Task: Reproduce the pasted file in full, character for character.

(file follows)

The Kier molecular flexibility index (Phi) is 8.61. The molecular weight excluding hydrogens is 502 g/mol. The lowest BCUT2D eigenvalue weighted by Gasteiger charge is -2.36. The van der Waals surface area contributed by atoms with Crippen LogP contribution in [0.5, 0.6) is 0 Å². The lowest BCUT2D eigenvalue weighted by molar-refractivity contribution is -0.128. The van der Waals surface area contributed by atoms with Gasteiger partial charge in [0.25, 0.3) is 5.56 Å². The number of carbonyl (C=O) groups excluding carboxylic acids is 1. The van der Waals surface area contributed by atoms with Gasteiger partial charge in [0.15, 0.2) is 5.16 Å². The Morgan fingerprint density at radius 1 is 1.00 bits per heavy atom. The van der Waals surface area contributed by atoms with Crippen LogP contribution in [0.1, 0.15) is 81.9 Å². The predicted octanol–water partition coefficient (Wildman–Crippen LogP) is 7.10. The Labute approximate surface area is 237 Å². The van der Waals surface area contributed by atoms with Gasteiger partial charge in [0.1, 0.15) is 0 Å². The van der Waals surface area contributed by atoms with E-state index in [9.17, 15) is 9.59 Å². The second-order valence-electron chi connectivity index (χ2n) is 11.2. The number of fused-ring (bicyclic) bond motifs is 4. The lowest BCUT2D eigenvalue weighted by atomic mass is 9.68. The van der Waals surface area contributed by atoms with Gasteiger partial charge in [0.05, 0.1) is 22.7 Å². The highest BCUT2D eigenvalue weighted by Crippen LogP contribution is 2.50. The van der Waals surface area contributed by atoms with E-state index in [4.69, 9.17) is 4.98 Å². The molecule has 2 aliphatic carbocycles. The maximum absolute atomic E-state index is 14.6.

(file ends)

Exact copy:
The Kier molecular flexibility index (Phi) is 8.61. The molecular weight excluding hydrogens is 502 g/mol. The lowest BCUT2D eigenvalue weighted by Gasteiger charge is -2.36. The van der Waals surface area contributed by atoms with Crippen LogP contribution in [0.5, 0.6) is 0 Å². The lowest BCUT2D eigenvalue weighted by molar-refractivity contribution is -0.128. The van der Waals surface area contributed by atoms with Gasteiger partial charge in [0.25, 0.3) is 5.56 Å². The number of carbonyl (C=O) groups excluding carboxylic acids is 1. The van der Waals surface area contributed by atoms with Gasteiger partial charge in [0.15, 0.2) is 5.16 Å². The Morgan fingerprint density at radius 1 is 1.00 bits per heavy atom. The van der Waals surface area contributed by atoms with Crippen LogP contribution in [0.1, 0.15) is 81.9 Å². The predicted octanol–water partition coefficient (Wildman–Crippen LogP) is 7.10. The Labute approximate surface area is 237 Å². The van der Waals surface area contributed by atoms with Gasteiger partial charge in [0.1, 0.15) is 0 Å². The van der Waals surface area contributed by atoms with E-state index in [9.17, 15) is 9.59 Å². The second-order valence-electron chi connectivity index (χ2n) is 11.2. The number of fused-ring (bicyclic) bond motifs is 4. The lowest BCUT2D eigenvalue weighted by atomic mass is 9.68. The van der Waals surface area contributed by atoms with Gasteiger partial charge in [0.05, 0.1) is 22.7 Å². The highest BCUT2D eigenvalue weighted by Crippen LogP contribution is 2.50. The van der Waals surface area contributed by atoms with E-state index in [4.69, 9.17) is 4.98 Å². The molecule has 2 aliphatic carbocycles. The maximum absolute atomic E-state index is 14.6.